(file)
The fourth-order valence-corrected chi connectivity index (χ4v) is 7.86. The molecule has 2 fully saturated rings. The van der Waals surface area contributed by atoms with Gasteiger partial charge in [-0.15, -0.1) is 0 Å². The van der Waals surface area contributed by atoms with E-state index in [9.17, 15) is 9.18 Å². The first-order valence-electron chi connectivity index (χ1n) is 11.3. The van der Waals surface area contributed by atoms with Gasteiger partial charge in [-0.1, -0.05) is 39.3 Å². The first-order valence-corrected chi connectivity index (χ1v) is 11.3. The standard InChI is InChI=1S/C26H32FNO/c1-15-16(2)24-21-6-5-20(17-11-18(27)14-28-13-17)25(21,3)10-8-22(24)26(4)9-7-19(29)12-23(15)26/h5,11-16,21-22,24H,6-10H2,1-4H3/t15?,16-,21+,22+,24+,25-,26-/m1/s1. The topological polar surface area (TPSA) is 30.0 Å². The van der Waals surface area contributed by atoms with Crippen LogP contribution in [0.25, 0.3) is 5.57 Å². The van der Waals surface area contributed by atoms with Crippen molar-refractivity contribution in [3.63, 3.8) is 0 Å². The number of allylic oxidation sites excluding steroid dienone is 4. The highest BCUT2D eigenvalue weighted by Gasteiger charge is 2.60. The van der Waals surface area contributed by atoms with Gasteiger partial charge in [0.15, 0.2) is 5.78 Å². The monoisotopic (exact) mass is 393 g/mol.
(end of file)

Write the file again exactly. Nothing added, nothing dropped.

The fourth-order valence-corrected chi connectivity index (χ4v) is 7.86. The molecule has 2 fully saturated rings. The van der Waals surface area contributed by atoms with Gasteiger partial charge in [-0.15, -0.1) is 0 Å². The van der Waals surface area contributed by atoms with E-state index in [9.17, 15) is 9.18 Å². The first-order valence-electron chi connectivity index (χ1n) is 11.3. The van der Waals surface area contributed by atoms with Gasteiger partial charge in [-0.1, -0.05) is 39.3 Å². The first-order valence-corrected chi connectivity index (χ1v) is 11.3. The standard InChI is InChI=1S/C26H32FNO/c1-15-16(2)24-21-6-5-20(17-11-18(27)14-28-13-17)25(21,3)10-8-22(24)26(4)9-7-19(29)12-23(15)26/h5,11-16,21-22,24H,6-10H2,1-4H3/t15?,16-,21+,22+,24+,25-,26-/m1/s1. The topological polar surface area (TPSA) is 30.0 Å². The van der Waals surface area contributed by atoms with Crippen LogP contribution in [0.25, 0.3) is 5.57 Å². The van der Waals surface area contributed by atoms with Crippen molar-refractivity contribution in [3.63, 3.8) is 0 Å². The number of allylic oxidation sites excluding steroid dienone is 4. The highest BCUT2D eigenvalue weighted by Gasteiger charge is 2.60. The van der Waals surface area contributed by atoms with Gasteiger partial charge in [0.15, 0.2) is 5.78 Å². The monoisotopic (exact) mass is 393 g/mol.